And the answer is that California takes the normal contractual-- what I call the normal contractual based rule-- and basically flips it on its head. And says, look, waivers have to be explicit. A release is basically a waiver. And in California, we don't like unknowing waivers. And so, what happens as a result, is that when you have releases, generally, but particularly that may affect any California claimants or any California claims, you'll often see very explicit language saying, this is a release under California law, under the appropriate civil code statute. It's in bold.

It says, basically, warning. You may-- you are releasing claims if you go along with this, et cetera. So that is the source of that California language. So that's the contractual release context. That's hopefully useful information for you in the context of you either drafting a release and a settlement agreement, or in the context of reviewing a release that's contained in the context of a bankruptcy plan.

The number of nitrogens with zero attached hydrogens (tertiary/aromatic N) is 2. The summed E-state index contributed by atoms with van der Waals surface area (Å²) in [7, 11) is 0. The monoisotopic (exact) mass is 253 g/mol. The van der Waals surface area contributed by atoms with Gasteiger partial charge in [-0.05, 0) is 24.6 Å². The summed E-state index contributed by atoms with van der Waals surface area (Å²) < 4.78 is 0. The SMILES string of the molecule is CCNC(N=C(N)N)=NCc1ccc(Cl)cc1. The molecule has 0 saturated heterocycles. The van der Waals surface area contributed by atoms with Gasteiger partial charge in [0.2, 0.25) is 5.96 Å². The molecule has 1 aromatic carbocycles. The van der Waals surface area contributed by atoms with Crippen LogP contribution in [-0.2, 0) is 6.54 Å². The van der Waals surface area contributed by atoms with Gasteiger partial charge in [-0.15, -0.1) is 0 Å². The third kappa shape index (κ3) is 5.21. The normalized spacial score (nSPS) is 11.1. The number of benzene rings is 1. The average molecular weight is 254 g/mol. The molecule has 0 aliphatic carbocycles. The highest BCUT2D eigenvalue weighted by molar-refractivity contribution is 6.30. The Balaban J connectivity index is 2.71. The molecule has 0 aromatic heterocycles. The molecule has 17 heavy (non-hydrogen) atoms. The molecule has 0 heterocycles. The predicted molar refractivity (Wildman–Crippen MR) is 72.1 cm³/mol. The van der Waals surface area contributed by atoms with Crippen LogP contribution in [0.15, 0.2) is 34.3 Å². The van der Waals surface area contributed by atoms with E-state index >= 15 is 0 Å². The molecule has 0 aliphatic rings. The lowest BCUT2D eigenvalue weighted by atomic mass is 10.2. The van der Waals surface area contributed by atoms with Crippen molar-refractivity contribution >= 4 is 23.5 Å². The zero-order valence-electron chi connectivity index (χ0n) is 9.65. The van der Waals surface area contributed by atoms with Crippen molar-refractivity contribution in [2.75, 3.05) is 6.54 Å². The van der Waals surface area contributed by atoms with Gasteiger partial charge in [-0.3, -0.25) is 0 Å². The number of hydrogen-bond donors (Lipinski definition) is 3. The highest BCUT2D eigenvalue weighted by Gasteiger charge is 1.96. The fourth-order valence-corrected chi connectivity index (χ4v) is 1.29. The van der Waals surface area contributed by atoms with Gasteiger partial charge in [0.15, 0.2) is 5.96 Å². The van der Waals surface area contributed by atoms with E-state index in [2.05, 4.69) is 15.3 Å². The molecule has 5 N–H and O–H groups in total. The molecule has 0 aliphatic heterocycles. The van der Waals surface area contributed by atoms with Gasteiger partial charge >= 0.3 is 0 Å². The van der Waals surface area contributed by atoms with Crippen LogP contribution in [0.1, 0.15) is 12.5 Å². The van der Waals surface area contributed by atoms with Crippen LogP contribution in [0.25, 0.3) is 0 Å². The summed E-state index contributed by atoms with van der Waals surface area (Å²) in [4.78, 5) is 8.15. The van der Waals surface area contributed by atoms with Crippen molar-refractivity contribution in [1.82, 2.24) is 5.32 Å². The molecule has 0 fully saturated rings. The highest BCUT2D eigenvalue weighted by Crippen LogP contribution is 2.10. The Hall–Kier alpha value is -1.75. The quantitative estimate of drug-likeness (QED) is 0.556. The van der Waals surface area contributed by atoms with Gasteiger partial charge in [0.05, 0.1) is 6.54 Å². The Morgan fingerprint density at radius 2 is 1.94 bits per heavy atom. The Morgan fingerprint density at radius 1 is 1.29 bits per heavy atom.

Let's talk about this issue of third-party leases. Because, again, the releases we've talked about are things that are being either done by an estate directly or signed by a party that is particularly signing on to do them. This concept of third-party releases is a little bit different. The third-party release concept is you're taking a non debtor who ostensibly has no entitlement to protection from the bankruptcy court and another non debtor who has a potential claim against the non-debtor potential defendant and saying, look, under a bankruptcy plan, you can get a release of that. Well why does that work?